The department is also looking for two other directors of the company, Ashok Mewani and Narendra Patel. The Metropolitan Magistrate Court has remanded Patel to judicial custody of 14 days.

The director of Jaatvedas Construction Company Private Limited, Hitesh Amrutlal Patel (42), was arrested by the Maharashtra Goods and Services Tax (GST) Department on Tuesday under a special operation carried out against tax-evading firms.

The department is also looking for two other directors of the company, Ashok Mewani and Narendra Patel. The Metropolitan Magistrate Court has remanded Patel to judicial custody of 14 days.

During an investigation against Jaatvedas Construction Company Private Limited, the GST department found that the firm has availed fake input tax credit of Rs 11.19 crore from bills, amounting to 50.88 crore in inward supply from various GSTIN of cancelled suppliers.


Rajasthan GST Officer Arrested For Allegedly Taking Bribe

A complaint was received alleging that CGST officer had threatened to register a case against a person and demanded a bribe of ₹ 10 lakh.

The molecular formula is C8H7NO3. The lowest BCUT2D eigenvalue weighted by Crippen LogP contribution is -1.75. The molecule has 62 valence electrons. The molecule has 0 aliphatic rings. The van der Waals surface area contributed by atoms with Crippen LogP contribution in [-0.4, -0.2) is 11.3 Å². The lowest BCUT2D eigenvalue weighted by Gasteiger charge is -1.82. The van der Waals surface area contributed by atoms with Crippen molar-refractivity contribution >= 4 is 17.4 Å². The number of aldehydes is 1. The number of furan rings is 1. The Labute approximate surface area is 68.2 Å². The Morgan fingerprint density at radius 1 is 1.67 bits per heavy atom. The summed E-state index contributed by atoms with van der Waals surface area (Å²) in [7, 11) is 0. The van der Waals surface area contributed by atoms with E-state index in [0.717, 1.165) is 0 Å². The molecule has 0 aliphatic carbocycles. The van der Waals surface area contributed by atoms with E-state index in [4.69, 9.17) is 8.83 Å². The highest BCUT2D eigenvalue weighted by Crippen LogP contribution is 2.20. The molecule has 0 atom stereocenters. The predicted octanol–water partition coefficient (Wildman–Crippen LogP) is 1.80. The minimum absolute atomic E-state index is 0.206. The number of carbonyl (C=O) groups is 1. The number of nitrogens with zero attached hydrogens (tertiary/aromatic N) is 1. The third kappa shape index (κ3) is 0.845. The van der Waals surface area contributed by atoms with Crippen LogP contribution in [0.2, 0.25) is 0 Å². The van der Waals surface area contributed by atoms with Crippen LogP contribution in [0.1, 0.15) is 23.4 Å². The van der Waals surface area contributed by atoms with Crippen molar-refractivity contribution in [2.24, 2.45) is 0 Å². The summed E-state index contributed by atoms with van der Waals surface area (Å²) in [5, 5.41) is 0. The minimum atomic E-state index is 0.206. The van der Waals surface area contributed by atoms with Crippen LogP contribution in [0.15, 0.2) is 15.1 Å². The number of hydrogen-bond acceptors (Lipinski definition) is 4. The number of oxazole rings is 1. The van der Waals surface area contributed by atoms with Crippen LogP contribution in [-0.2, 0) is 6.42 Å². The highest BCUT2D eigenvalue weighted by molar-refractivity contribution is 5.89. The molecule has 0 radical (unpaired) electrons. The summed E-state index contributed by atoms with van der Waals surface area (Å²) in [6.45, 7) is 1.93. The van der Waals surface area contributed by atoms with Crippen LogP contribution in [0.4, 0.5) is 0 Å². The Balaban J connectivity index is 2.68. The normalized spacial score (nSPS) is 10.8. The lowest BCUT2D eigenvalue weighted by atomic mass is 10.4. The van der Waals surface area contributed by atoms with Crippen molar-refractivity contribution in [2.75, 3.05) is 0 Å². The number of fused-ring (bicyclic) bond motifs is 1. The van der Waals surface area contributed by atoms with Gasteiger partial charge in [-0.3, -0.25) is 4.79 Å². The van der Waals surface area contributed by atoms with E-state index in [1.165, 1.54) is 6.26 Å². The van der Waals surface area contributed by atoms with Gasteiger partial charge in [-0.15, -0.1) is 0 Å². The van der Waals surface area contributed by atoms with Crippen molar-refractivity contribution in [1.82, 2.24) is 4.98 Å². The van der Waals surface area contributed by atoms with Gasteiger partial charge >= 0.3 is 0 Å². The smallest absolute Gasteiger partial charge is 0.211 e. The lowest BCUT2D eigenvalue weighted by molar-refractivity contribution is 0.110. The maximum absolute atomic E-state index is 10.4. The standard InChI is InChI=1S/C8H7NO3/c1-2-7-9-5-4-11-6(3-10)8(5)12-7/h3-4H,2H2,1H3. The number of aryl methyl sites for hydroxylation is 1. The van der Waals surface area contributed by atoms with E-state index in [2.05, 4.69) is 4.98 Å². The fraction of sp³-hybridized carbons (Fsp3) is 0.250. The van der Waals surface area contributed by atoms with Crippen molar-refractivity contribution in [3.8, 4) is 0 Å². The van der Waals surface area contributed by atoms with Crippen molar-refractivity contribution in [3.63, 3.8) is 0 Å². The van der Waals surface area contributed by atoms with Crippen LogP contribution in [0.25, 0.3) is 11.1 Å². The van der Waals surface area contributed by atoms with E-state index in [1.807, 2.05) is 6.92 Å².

Call to extend GST compensation

Opposition-led states, including Bengal, Kerala and Chhattisgarh, have demanded that the Centre pays GST compensation beyond June and the issue could dominate the GST Council meeting likely to be held later this month.

The recent Supreme Court judgment that the recommendations of the GST Council are not binding on the Centre and states and that the council as a body holds only persuasive values could result in states imposing taxes to meet the revenue demand.

Finance ministry officials said Rajasthan, Tamil Nadu, Chhattisgarh, Kerala, Bengal and Delhi have demanded an extension of the compensation for another five-year period as the states have not bounced back from the Covid-19 impact on the economy.

Amit Mitra, principal chief adviser to the chief minister and the finance department of the Bengal government, in a letter to Union finance minister Nirmala Sitharaman sought the continuation of the GST to the states for the next 3 to 5 years beyond June.